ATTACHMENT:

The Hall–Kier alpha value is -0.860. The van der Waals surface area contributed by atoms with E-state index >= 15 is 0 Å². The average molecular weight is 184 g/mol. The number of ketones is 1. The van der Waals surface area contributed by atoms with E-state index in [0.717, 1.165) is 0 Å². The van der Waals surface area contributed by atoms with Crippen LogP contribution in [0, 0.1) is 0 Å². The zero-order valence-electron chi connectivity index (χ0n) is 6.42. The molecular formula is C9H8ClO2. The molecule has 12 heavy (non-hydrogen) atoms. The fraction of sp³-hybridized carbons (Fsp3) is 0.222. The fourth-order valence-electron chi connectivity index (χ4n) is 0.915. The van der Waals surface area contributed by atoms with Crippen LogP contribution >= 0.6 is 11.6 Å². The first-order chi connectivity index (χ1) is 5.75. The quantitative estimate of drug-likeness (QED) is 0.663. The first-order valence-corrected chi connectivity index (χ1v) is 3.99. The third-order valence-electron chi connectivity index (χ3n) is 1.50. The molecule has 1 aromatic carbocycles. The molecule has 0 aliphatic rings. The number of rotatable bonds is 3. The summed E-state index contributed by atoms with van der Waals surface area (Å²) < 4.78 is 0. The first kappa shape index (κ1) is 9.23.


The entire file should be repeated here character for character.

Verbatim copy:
The Hall–Kier alpha value is -0.860. The van der Waals surface area contributed by atoms with E-state index >= 15 is 0 Å². The average molecular weight is 184 g/mol. The number of ketones is 1. The van der Waals surface area contributed by atoms with E-state index in [0.717, 1.165) is 0 Å². The van der Waals surface area contributed by atoms with Crippen LogP contribution in [0, 0.1) is 0 Å². The zero-order valence-electron chi connectivity index (χ0n) is 6.42. The molecular formula is C9H8ClO2. The molecule has 12 heavy (non-hydrogen) atoms. The fraction of sp³-hybridized carbons (Fsp3) is 0.222. The fourth-order valence-electron chi connectivity index (χ4n) is 0.915. The van der Waals surface area contributed by atoms with Crippen LogP contribution >= 0.6 is 11.6 Å². The first-order chi connectivity index (χ1) is 5.75. The quantitative estimate of drug-likeness (QED) is 0.663. The first-order valence-corrected chi connectivity index (χ1v) is 3.99. The third-order valence-electron chi connectivity index (χ3n) is 1.50. The molecule has 1 aromatic carbocycles. The molecule has 0 aliphatic rings. The number of rotatable bonds is 3. The summed E-state index contributed by atoms with van der Waals surface area (Å²) < 4.78 is 0. The first kappa shape index (κ1) is 9.23.